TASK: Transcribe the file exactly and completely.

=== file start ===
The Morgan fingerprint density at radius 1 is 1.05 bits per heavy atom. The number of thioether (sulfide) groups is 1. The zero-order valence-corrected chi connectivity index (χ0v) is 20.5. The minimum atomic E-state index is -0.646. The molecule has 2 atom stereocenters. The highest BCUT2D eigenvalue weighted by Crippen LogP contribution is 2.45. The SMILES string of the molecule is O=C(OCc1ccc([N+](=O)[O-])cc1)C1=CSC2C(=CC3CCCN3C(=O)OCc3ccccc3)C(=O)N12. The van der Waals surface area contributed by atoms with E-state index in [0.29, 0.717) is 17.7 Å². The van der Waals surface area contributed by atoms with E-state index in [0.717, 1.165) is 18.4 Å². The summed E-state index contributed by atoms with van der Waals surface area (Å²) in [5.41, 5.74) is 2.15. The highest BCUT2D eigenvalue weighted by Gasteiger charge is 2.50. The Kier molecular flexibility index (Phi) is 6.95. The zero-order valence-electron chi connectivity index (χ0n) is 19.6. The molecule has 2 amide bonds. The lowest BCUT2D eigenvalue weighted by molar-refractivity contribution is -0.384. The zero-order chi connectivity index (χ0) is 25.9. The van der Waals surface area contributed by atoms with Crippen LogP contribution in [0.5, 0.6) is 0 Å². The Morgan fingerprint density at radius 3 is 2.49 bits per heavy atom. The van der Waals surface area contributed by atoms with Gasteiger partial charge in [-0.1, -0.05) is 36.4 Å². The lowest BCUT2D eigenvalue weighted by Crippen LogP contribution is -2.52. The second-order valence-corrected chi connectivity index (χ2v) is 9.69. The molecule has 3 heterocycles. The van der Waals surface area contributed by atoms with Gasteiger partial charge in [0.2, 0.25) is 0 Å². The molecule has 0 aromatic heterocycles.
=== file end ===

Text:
The Morgan fingerprint density at radius 1 is 1.05 bits per heavy atom. The number of thioether (sulfide) groups is 1. The zero-order valence-corrected chi connectivity index (χ0v) is 20.5. The minimum atomic E-state index is -0.646. The molecule has 2 atom stereocenters. The highest BCUT2D eigenvalue weighted by Crippen LogP contribution is 2.45. The SMILES string of the molecule is O=C(OCc1ccc([N+](=O)[O-])cc1)C1=CSC2C(=CC3CCCN3C(=O)OCc3ccccc3)C(=O)N12. The van der Waals surface area contributed by atoms with E-state index in [0.29, 0.717) is 17.7 Å². The van der Waals surface area contributed by atoms with E-state index in [0.717, 1.165) is 18.4 Å². The summed E-state index contributed by atoms with van der Waals surface area (Å²) in [5.41, 5.74) is 2.15. The highest BCUT2D eigenvalue weighted by Gasteiger charge is 2.50. The Kier molecular flexibility index (Phi) is 6.95. The zero-order valence-electron chi connectivity index (χ0n) is 19.6. The molecule has 2 amide bonds. The lowest BCUT2D eigenvalue weighted by molar-refractivity contribution is -0.384. The zero-order chi connectivity index (χ0) is 25.9. The van der Waals surface area contributed by atoms with Crippen LogP contribution in [0.5, 0.6) is 0 Å². The Morgan fingerprint density at radius 3 is 2.49 bits per heavy atom. The van der Waals surface area contributed by atoms with Gasteiger partial charge in [-0.1, -0.05) is 36.4 Å². The lowest BCUT2D eigenvalue weighted by Crippen LogP contribution is -2.52. The second-order valence-corrected chi connectivity index (χ2v) is 9.69. The molecule has 3 heterocycles. The van der Waals surface area contributed by atoms with Gasteiger partial charge in [0.2, 0.25) is 0 Å². The molecule has 0 aromatic heterocycles.